Various procedures studied in the literature generally lack a formal and rigorous statistical treatment of the problem of comparing a segment of the chromosome with the rest of the chromosome in order to decide whether the segment is the part of a GI or not. Often no formal statistical test is carried out, and the decision to declare a segment as part of an island is done in a subjective way as mentioned earlier. In some other cases, statistical tests have been carried out in a way that is somewhat questionable in the sense that the determination of the critical values and the P-values is not adequately justified due to lack of a rigorous statistical distribution theory of the deviance measures used for such tests. Yoon et al. [18] used Mahalanobis distance to evaluate the deviation of the codon usage of a gene from the mean of that in the genome. They assumed normal distribution of codon frequencies without much justification for it, and converted the Mahalanobis distance into a P-value using the χ2 distribution function. They have considered a gene as extraneous in codon usage if its P-value was less than 0.05 [18]. On the other hand, Zhang and Zhang [10] obtained their results based on codon usage and amino acid usage biases using different cut-offs for the P-values. In some earlier studies [19,20], authors used higher order motifs to capture the compositionally deviating regions from the genome. In another study by Vernikos et al. [21], authors used variable order motifs and relative entropy for the detection of compositionally deviating regions. In our method, we have used a Monte-Carlo statistical test, which is partly motivated by the idea of the bootstrap method in statistics [22,23] for comparing the segment under the probing window with randomly selected segments from the rest of the chromosome. Such Monte-Carlo statistical tests based on randomly selected segments of the chromosome can be supported by simple and precise statistical distribution theory.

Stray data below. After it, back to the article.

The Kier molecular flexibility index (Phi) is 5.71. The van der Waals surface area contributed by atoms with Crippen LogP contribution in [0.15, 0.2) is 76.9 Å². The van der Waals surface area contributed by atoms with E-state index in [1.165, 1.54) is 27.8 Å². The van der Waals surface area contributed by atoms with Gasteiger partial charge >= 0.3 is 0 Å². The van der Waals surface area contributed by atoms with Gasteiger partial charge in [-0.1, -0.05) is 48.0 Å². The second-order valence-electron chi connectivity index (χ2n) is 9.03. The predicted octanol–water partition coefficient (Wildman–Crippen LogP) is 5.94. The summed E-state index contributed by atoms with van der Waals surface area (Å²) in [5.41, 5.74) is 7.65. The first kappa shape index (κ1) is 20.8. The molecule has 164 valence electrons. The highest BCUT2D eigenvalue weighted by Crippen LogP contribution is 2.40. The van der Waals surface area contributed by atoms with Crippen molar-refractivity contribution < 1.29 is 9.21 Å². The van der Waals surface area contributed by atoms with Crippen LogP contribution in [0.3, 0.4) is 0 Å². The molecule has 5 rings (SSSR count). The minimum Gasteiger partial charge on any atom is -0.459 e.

Methods

Let us denote a whole chromosomal sequence of an organism by S, and s will denote a given segment of S. In order to assess whether s differs significantly from the rest of S, we need a measure of distance that can be used for quantitative comparison between the given segment s and any other segment s' of S not having any overlap with s. Such a distance measure, which we may denote as d(s, s'), can be based on GC contents of s and s' or their oligo-nucleotide distributions. For instance, one may use the absolute distance, the Euclidean distance or Kullback-Leibler divergence computed from oligo nucleotide frequencies. Alternatively, for annotated genomes, one may form the distance measure d(s, s') by comparing the gene contents of s and s' and their codon and amino acid usage biases.